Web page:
Triad InRoom Silver Speaker System
When you live with something or somebody long enough (no matter how good the body—or how great the personality), it's all too easy to become complacent about how well off you are. That thought came to mind the other night when I was watching, of all things, The Blues Brothers. I had forgotten how great the music is in that movie. But then I noticed that part of what had made me rediscover my appreciation for the movie was the truly nice Triad Silver speaker system I had been living with for a little while but had stopped noticing.
Triad is an unusual company in several regards—not the least of which is the warped sense of humor you can expect to encounter when you deal with any of the company's otherwise totally professional people. (Stay away from anyone named Paul, and you'll be OK. I think....) Further from the ordinary is Triad's reluctance to jump on the adman's turbocharged hypewagon and hang their sign right next to the snake-oil poster and the Viagra-alternative banner. You'll look long and hard to find a glossy advertisement for Triad's speakers in a consumer magazine. They say the absence of advertisements comes from their lack of any desire to see Triad speakers sitting on the shelves of those huge retail electropolises that dominate every city and town. The Triad folks lavish their attention instead on custom-installation companies and smaller independent retailers. Why? Because the big chains can't fully comprehend the part about Triad that's the most out of the ordinary.
It's an "In" Thing
It's certainly not unusual for a custom-installation-focused company to make in-wall speakers. Heck, there are lots of companies that don't know a hole in the wall when they see one. And yet that doesn't stop them from making a couple of pairs of in-walls to go with their freestanding models. The implication is that, since the in-wall speakers have the same logo on them, they'll work great with the freestanding models. If only this were true.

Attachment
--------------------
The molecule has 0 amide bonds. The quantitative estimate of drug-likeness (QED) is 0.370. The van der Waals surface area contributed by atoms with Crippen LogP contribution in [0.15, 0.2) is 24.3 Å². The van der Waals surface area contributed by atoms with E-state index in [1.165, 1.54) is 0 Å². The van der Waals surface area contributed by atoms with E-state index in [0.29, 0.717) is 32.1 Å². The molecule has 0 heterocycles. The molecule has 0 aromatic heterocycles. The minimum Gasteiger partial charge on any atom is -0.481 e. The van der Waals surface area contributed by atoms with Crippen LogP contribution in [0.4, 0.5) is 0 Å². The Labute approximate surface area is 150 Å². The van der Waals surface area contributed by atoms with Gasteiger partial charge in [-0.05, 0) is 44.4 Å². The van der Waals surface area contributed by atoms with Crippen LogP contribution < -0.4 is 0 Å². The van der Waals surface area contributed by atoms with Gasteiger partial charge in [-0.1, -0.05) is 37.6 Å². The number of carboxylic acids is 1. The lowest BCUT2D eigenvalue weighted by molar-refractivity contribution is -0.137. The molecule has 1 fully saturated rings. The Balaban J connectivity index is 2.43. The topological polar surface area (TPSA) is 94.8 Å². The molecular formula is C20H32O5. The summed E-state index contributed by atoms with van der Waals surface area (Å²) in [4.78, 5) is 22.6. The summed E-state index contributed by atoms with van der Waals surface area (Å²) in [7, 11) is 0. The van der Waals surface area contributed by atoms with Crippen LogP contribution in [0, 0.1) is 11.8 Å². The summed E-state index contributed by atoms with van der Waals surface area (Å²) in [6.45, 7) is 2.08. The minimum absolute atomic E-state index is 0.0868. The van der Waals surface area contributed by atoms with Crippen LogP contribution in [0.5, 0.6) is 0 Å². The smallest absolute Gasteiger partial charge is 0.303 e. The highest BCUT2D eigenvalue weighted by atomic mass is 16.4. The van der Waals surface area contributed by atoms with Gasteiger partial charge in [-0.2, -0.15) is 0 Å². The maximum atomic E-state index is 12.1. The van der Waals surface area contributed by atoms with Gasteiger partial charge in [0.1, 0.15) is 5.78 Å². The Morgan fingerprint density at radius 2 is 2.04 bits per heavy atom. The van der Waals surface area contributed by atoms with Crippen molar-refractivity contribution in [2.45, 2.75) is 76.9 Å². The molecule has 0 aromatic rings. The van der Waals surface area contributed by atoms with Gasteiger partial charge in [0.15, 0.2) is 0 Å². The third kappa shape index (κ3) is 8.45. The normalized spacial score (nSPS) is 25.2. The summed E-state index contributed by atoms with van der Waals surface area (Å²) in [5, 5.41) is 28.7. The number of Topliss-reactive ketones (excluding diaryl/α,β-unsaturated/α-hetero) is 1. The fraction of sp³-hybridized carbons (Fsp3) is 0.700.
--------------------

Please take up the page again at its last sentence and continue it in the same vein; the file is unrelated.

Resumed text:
Triad's approach to mixed in-wall and out-of-the-wall speaker systems is to make individual model types (in-wall, in-room, in-ceiling) that are sonic brethren with each of the siblings within the same series (Bronze, Silver, or Gold). They use the same component parts in addition to crossovers that they have tweaked to compensate for the particular speaker's intended location. As a result, you can use the InRoom Silver LCR speakers that Triad sent to me, for example, with either (or both, in greater-than-5.1 systems) Triad's InWall Silver/4 LCRs or InWall Silver/6 LCRs. They're all voiced to sound compatible with one another. The difference between the Silver/4 and Silver/6 models is one of size. The Silver/4 is 3.94 inches deep, so it fits in a standard wall. The Silver/6 model is deeper (by a little less than 6 inches). While it requires somewhat more specialized wall construction, it offers the benefit of a smaller grille on the wall. Triad even makes in-ceiling speakers with the same sonic signature as the InRoom and InWall LCRs in the respective series.
These attributes are the kinds of things that are hard to get across on a 3-by-5-inch shelf tag, while a manic 12-year-old is busy punching buttons on the speaker switcher next to you.
Maybe They're Just Big-Boned
When I worked retail oh so many years ago—at an independent store, I'll have you know—I learned something about demonstrating an otherwise perfect product that might happen to have, say, a big hairy wart on its nose. It's best to bring that wart out in the open right away. After all, there was no use in getting a customer all hot and bothered about the benefits of a particular cassette deck or turntable if he was ultimately going to find said wart too warty for his taste. So, even though I've made you read half a dozen paragraphs thus far, it's time to uncover the InRoom Silver system's one blemish that some of you might find unacceptable.
Triad's InRoom Silver LCRs are, by today's standards, big, bookshelf-style speakers. There, I've said it. There's no doubt about it, either. In a modern home, some folks simply don't want a semi-large chunk of speaker sitting on a stand in their living room. For those of this particular ilk, Triad will immediately put some Compound W on that wart and direct your attention to the two comparably performing in-wall models.